Revision rhinoplasty, also called secondary rhinoplasty, is a different procedure than primary rhinoplasty. The surgery is more complicated due to scarring, lack of graft material, unknown variables based on the previous surgeon’s operation(s), and functional issues like breathing difficulties.
While some surgical techniques are the same as primary rhinoplasty, more advanced methods are often necessary, such as taking cartilage grafts from the ear or rib. However, it is preferable to confine the operation to the nose itself, unless new donor sites are necessary. Therefore, the surgeon should be comfortable with these techniques to address the unique challenges of secondary rhinoplasty.
The Secondary Rhinoplasty Process
Secondary Rhinoplasty involves adjustment of nasal shape as opposed to complete reconstruction of the elements of the nose. A complete reconstrution involves cartilage grafting and is termed Revison Rhinoplasty.
Expectations: Before, During & After Surgery
It is essential to have access to the operative reports of the initial surgery(s) to plan an effective rhinoplasty accurately. Like primary rhinoplasty, the surgeon will start by asking the patient about the three things they dislike about their nose and want to change.
Common complaints include difficulty breathing, unrefined nose, nose too wide, nose turned up, nose collapsed, and pointy tip. After identifying complaints and goals, eight to ten standard photographs will be taken to discuss potential changes and expected outcomes. Factors such as thick skin can limit specific improvements, and setting expectations is crucial.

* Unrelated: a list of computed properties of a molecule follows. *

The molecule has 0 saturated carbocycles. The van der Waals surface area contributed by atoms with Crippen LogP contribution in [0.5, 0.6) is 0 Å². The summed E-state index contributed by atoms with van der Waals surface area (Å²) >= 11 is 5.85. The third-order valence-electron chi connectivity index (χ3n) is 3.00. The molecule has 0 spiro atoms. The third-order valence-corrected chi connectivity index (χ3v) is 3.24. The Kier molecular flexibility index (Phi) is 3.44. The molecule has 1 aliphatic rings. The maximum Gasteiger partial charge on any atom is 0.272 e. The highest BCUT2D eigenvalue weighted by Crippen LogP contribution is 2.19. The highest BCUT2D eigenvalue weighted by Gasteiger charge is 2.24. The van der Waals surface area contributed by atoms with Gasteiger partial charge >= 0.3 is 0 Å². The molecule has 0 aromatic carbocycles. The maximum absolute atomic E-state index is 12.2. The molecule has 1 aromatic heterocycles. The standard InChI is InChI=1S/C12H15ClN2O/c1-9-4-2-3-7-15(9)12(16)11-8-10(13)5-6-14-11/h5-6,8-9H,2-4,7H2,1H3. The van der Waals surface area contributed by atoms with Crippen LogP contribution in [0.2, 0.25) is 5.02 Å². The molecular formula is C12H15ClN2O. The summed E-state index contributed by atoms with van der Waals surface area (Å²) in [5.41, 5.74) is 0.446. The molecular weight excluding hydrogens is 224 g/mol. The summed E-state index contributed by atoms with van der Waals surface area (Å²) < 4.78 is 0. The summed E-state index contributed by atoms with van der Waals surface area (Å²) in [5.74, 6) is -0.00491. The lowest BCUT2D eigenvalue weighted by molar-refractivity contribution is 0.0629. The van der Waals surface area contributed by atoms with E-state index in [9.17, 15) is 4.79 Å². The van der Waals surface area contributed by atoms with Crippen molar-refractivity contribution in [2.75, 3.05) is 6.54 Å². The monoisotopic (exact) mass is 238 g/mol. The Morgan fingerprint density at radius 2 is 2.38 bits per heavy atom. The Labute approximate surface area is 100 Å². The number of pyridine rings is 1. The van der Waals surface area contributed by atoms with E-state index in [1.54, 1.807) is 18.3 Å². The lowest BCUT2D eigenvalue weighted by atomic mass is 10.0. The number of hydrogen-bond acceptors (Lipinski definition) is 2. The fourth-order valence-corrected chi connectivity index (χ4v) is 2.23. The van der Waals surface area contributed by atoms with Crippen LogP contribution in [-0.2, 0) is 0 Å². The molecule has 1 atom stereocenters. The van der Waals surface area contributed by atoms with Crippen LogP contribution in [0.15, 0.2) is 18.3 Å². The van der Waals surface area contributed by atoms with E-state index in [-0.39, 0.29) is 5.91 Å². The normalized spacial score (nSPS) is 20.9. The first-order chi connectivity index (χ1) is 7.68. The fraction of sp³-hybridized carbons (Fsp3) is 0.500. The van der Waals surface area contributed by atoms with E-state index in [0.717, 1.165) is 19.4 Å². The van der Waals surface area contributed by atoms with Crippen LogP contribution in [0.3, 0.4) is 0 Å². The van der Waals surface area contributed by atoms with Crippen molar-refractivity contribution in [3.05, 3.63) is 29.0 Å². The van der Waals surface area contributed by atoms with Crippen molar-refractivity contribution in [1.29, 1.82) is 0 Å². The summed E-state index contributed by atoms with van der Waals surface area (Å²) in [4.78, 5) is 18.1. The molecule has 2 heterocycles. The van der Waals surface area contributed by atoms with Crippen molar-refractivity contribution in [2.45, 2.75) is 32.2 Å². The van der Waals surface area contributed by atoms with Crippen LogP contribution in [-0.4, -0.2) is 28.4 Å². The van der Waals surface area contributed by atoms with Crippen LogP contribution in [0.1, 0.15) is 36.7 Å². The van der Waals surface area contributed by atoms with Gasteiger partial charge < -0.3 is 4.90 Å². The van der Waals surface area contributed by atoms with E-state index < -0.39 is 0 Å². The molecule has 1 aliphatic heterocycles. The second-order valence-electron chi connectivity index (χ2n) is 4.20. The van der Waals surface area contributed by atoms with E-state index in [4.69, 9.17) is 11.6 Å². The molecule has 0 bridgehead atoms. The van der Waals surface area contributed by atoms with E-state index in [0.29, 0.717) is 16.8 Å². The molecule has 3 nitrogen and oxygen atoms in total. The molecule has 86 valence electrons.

The surgeon and the patient will examine all angles of the nose together and simulate possible changes to set goals and understand the final result. In secondary rhinoplasty, preserving function is vital. Unfortunately, some noses have been skeletonized by destructive techniques to reduce nose size, compromising the structural support.
During secondary rhinoplasty, the surgeon should make the desired changes while reconstructing the nose’s foundation to improve its function. To achieve true success, the nose should look better, and the patient should breathe better. Small improvements in breathing can improve sleep quality and make patients feel more alert during the day.
In every Rhinoplasty, primary or secondary, the surgeon focuses on evaluating each surgical maneuver’s effect on the nose’s structure. It is common to work on the septum, internal and external valve, and turbinates to optimize nasal airflow and structure.